Don’t roll your eyes at the mention of 3D printing - its potential for good in the NHS is huge, write Dan Wolstenholme and colleagues

Lord Carter set out a challenge to save £700m through better procurement. He suggested a range of improvements, but perhaps a radical rethink of manufacturing facilitated by technology is another approach that would deliver the savings required.

His report states: “A sample of 22 trusts covering approximately 16 per cent of NHS spending revealed that in one year they used 30,000 suppliers, 20,000 different product brands, more than 400,000 manufacturer product codes.”

These products range from complex stents to the ubiquitous eye bath and it is very likely that many of them would be amenable to 3D printing. Imagine if just a few hundred of those products could be made in-house, in each hospital, removing transport and procurement costs.

That is just the start – the real power of 3D printing comes in the ability to share designs across the NHS via the internet, to allow designs to be customisable. Each orthopedic patient could have a bespoke splint, created and printed for them in real time. The one-size fits all for products could be banished as a range of personalisable products selected from a central database of designs (an NHS version of www.thingiverse.com) that could be printed to order.

Wider conversation

3D printing has come a long way since the introduction of the open-source RepRap printer by Adrian Bowyer in 2004. The open-source development of domestic 3D printing facilitated via the internet means that now a 3D printer can be bought for as little as £350. The quality of print available to consumers now rivals the quality of prints from established brands who only made printers for industrial consumers in the past.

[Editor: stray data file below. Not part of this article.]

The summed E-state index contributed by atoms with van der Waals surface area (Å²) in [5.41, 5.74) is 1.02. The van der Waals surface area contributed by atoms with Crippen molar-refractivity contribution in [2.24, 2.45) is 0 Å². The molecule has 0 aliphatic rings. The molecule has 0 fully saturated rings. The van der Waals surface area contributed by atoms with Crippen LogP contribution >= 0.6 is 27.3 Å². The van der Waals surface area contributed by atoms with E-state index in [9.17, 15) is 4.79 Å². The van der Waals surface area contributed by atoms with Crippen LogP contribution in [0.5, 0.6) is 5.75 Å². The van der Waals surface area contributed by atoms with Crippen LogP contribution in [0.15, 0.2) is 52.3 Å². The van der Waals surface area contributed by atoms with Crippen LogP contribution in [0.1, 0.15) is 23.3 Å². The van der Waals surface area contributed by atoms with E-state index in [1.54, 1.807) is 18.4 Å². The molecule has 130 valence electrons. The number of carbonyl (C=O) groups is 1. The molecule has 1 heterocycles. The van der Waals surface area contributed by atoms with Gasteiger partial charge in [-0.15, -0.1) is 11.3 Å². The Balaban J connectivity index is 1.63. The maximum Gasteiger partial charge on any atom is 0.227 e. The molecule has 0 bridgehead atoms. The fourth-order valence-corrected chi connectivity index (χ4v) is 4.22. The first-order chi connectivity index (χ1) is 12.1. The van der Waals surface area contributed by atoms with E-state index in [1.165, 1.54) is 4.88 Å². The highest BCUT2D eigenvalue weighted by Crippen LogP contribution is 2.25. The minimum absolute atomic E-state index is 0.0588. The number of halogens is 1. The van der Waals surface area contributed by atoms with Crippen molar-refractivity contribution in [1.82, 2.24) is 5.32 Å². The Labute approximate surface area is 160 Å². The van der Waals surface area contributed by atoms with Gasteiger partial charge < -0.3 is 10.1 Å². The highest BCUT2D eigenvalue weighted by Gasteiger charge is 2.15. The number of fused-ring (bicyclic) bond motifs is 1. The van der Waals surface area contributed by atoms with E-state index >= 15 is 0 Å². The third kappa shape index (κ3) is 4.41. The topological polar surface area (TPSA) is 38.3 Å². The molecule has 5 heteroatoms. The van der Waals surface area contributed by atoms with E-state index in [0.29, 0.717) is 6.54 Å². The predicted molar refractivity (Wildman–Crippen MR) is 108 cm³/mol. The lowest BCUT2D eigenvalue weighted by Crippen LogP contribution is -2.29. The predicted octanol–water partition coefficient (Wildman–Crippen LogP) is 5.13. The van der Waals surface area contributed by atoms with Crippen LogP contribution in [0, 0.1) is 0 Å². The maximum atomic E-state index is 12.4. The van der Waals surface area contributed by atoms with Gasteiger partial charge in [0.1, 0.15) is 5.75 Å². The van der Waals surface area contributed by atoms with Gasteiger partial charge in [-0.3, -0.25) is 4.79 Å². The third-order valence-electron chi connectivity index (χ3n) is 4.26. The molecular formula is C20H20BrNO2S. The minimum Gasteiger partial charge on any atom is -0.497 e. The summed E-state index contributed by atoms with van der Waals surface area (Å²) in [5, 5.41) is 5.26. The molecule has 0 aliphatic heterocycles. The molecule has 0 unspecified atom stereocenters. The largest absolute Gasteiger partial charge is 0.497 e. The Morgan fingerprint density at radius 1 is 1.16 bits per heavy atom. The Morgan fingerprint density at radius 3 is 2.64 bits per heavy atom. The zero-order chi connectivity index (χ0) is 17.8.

This creation of the domestic 3D printing market has meant the conversation about the possibilities of 3D printing has broadened, with companies such as Stratysis offering bio-compatible materials on the general market, meaning that medically applicable things can be made with a material that costs around £300 a kilo.

3D printing is also known as “additive manufacturing”. Most domestic 3D printers use a technique called “fused filament fabrication”, meaning the digital blueprint for the object is sliced into layers by the printer’s software. Then, a spool of thin plastic filament is heated and squeezed through a fine nozzle onto a build surface.

The nozzle is moved to ‘draw’ a layer of the object in melted plastic, which cools on the bed. Once a complete layer has been drawn, the bed drops imperceptibly and another layer is drawn on top. The 3D printer lays down these levels in sequence until the object is finished.

Hack new solutions

It also plays into the wider explosion of the democratisation of manufacturing, where you’re only limited by the ability of the clinician to communicate what they want and the skills of the technician to create a computer aided design model from which the design is printed.

The community could be created across the NHS to share and refine designs, to share new ideas and to create and hack new solutions to everyday problems. It means that if someone in Newcastle comes up with a new object to improve care, as soon as the design is uploaded someone in Penzance can print it out and use it in their hospital, no procurement, no transport. To illustrate the possibilities, in a recently cited example a small cup used in an ophthalmic procedure costs on average £10 per unit to procure.

A state of the art Stratysis Connex3 3D printer costs about £200,000. The material you use to print costs £575 for two kilos. If we assume the unit weighs 5g to print that cup using our state of the art equipment would cost £1.43 in materials.

The example goes onto say that the trust uses 440,000 of these a year, which if printed rather than purchased would be save around £3.5m, even after the cost of buying the machine, and if the printer were only used to print cups.

The costs speak for themselves – and that is before factoring in the benefits of customisation of individual things, or even the creation and sharing of the skills and expertise of NHS innovators quickly across the system.

The future is here - we can have factories in the procurement department.

You might be tempted to roll your eyes when the answer appears to be “let’s 3D print it”, but perhaps for the savings required by the NHS the answer is not to work harder or smarter but to embrace the technology we think is still beyond our reach but that is closer to hand than we imagine.

Dan Wolstenholme is a nurse and researcher in innovation in health for NIHR CLAHRC YH (@wolstenholme_d), Matt Dexter is a designer and researcher in participatory design and healthcare (@matt_dexter), and Dr Keith Grimes is an NHS GP with a special interest in urgent care, digital healthcare, and innovation (@keithgrimes).